The default styling for displaying on a desktop might be just what we want. But on a mobile, we might want to compress it down a bit and for good responsiveness lay the title and list items using a flexbox layout. Now if we just give the div element display:flex, it'll have two flex items, the first created by the h1 element and the second created by the ul element. Evening up the fonts and spacing, we get something like this:

That's not compressed it much. If we wanted the list items to follow on from the heading horizontally we could try making the ul element display:flex as well. However, doing that the items won't wrap under the heading, so we still get this:

Which hasn't helped. If we want the items to wrap under the heading, we need the list items themselves to participate in the same flexbox as the heading. Fortunately, if we realise that the flex items are the boxes created by the elements rather than the elements themselves, then we can simply remove the box created by the ul element, and the boxes created by the li elements will become the flex items. The div flex container will then have six items instead of two. All we have to do to remove the box created by the ul element id to apply display:contents to it. And the result is this:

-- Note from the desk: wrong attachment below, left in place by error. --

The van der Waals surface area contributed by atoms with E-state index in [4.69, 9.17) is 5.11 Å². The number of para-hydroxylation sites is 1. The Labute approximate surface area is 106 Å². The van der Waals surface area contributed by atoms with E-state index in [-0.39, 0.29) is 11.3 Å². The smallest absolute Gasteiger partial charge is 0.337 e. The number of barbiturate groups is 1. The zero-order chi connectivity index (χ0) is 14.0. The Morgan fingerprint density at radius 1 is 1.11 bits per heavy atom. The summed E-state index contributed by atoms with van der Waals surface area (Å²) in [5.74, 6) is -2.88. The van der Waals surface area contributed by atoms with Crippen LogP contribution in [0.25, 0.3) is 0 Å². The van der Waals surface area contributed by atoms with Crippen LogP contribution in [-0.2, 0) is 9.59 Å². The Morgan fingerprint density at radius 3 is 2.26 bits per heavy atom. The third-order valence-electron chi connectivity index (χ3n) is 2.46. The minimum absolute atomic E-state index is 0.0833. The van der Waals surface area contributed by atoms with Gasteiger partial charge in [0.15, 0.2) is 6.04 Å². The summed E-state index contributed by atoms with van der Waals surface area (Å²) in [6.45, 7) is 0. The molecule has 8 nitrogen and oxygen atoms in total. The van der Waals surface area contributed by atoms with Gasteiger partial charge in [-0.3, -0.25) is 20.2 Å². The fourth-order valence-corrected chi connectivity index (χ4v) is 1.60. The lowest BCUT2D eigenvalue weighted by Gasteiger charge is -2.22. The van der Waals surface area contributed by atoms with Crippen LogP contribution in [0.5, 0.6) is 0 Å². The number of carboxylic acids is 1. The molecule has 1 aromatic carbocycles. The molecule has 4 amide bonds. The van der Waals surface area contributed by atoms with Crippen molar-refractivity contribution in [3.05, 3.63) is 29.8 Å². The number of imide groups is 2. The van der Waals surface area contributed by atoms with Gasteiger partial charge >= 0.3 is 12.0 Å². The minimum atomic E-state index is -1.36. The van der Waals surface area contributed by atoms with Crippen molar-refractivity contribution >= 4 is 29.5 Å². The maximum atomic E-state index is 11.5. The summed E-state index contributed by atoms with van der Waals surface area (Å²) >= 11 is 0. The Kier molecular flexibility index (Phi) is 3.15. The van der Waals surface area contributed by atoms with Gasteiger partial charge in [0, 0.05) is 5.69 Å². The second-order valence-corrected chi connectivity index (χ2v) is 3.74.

This article is a revised version. The original article described the boxes that would be generated according to the CSS 2.1 specification. The CSS Inline Module Level 3 specification makes some changes to that. Most notibly, if we have this markup <div>The <span>dolphins</span> depart</div> (with default styling), in CSS 2.1 "The" and "depart" would each be contained in their own dedicated inline box. In CSS 3, there's a single root inline box which surrounds "the", the inline box generated by the span, and "depart". So in total, CSS 3 defines there to be one fewer box than CSS 2.1 does.

In addition, CSS 2.1 says that each rendered line contains a "strut" which is described as "as if" it were a zero width inline box. CSS 3 instead clarifies that, saying that the strut is a zero width glyph and only exists at all if there's no existing glyph that can do the job of applying a minimum height to the line.

CSS3 also makes clearer that when text breaks across lines, the inline box does not become two inline boxes, but is still one box, fragmented.




Comments, corrections and follow-up questions are most welcome. Even tl;dr.

Top comments (4)

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afif profile image
Temani Afif • Edited on

Alohci, right ??! :)

update: yes it's you, nice seeing you here ;)

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alohci profile image
Nicholas Stimpson

Yes, and you too. I need to correct this sometime. I'm aware that CSS Inline level 3 spec defines a root inline box that I've omitted, and that the fragmentation rules there also affect things a bit, as Boltclock pointed out on an SO comment recently.

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mrjjwright profile image
John Wright • Edited on

The div flex container will then have four items instead of two.

Why not 6? The h1 plus each of the 5 li?

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alohci profile image
Nicholas Stimpson

You're absolutely right. Thanks, corrected.